5 Steps To Better Mental Health At University

University can be absolutely brilliant. There are so many new people to meet and countless opportunities to grab hold of with both hands, often coupled with the amazing new-found independence of living away from home. However, all those things which can make uni so brilliant can also make it incredibly physically, emotionally and mentally straining. Sometimes in life this is just unavoidable – but there are ways to help you cope when things get difficult. Over the next five weeks on the blog I’ll be running a series entirely focused on keeping healthy at university. I’m not a health professional; these posts are based on my own experiences. Today I’m looking at improving your mental health during your studies.

During this series we’ll be looking at how you can fit in cost-effective healthy eating and fitness around your uni routine, and maximise your productivity for your studies through good sleep and organisation. But first on my list is mental health: for me, that’s where everything starts. If your mental health is good, you’ll be well-positioned to work on everything else. So, here are my five steps to better mental health at university:

5 Steps to Better Mental Health at University

1. Stay organised

For me, being organised underpins everything. It’s the number-one prevention tactic for that feeling of being overwhelmed and panicked. When I’m in that state it’s impossible for me to get anything done, so keeping on top of things really is key. As a result, next week I’ll be writing more about how keeping organised can help optimise both your mental and physical wellbeing. Ultimately, planning out how you’re going to fit in all your classes, reading and work around your social life and down-time (and sticking to that plan) will help you to feel more grounded and on top of everything.

2. Eat well

It’s easy to worry about food whilst at university, particularly when you’re having to cook for yourself all the time, but the process of making and eating food should be enjoyed and not feared. When I say ‘eat well’ I’m not advocating any particular diet or so-called ‘clean’ eating: I mean eat foods which you enjoy and make you feel good, and eat and drink enough so you’ve plenty of energy. With the right tools and a bit of planning, it’s perfectly possible to eat enough good food whilst on a budget at university, and getting into a good food routine can work wonders for your mental and physical health.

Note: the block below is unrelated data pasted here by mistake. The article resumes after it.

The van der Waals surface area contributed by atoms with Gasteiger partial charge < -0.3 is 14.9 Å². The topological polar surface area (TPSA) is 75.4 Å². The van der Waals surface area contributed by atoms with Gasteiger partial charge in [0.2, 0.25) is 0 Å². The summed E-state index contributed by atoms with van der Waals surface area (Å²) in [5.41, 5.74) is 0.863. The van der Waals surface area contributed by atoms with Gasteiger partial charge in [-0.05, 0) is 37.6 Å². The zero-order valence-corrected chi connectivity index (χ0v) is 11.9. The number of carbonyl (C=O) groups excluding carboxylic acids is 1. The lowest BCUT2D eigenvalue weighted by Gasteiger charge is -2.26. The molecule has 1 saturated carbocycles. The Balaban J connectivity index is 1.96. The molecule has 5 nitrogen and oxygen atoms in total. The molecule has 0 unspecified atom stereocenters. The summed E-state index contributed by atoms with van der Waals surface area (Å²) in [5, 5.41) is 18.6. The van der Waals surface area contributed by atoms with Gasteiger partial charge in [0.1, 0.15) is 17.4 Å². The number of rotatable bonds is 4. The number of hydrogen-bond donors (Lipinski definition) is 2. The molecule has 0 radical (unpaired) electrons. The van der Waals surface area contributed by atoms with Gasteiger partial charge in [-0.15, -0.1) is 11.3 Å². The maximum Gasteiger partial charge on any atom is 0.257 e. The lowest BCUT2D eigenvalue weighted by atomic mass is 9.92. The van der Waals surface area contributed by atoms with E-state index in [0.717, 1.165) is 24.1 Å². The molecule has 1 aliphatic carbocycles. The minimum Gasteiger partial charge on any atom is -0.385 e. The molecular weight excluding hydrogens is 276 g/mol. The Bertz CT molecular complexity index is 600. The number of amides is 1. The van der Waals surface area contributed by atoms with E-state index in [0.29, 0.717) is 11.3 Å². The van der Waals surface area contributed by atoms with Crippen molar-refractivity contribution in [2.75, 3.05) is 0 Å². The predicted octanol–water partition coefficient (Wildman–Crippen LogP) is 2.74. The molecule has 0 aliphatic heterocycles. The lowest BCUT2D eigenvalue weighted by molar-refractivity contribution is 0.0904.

3. Self-care and time out

Being busy is important at uni; there’s always something to do. But just as important is taking a break and giving yourself time out to relax. You know how best to do this; it might be a chilled night in with friends or housemates in front of the TV, or it could be spending time alone. Learn to listen to yourself and identify what you need at a given time, and give yourself permission and space to say no to things if you need or want to.

4. Have a plan

Sounds pretty similar to number 1, right? Think again – in this case, I mean have a plan for if something goes wrong. When you move away from home you take on some responsibility for your own welfare and that includes mental wellbeing; although all you want is for someone else to make you feel better, sometimes your only option is to do that yourself. If I’m sad my go-to is a glass of water and a walk on the nearby nature reserve, and then a chat with my family when I’m feeling a bit better. If I’m frustrated, a trip to the gym does the trick. The key is to know yourself and what you need to do to help you feel better, and find it within yourself to do it. If you want some ideas, check out this post!

5. Set up support networks – and use them

Your support network is crucial and vast. It can range from your family to your significant other, and include friends both from back home and at university. But it stretches beyond that too, to your tutors, doctor, and the university’s student support network. You can always get in touch with Nightline, Samaritans or other helpline charities if you need to talk to someone. Being aware of the extension of your support network can help you feel less alone and means there’s always someone to turn to if and when you need. They’re there to help, so make use of them! And don’t forget that you’re part of other people’s support networks, too.


What are your top tips to better mental health whilst at university? Let me know in the comments!



  1. 03/01/2017 / 11:36 am

    Given your own experiences, this advice is from the heart, and very useful. Perhaps it should be published in the Uni magazine?
    Best wishes, Pete.

    • 04/01/2017 / 10:17 am

      That was the aim – thank you. I wrote a similar piece at the beginning of the year for the supplement we produced especially for first-year undergraduates!

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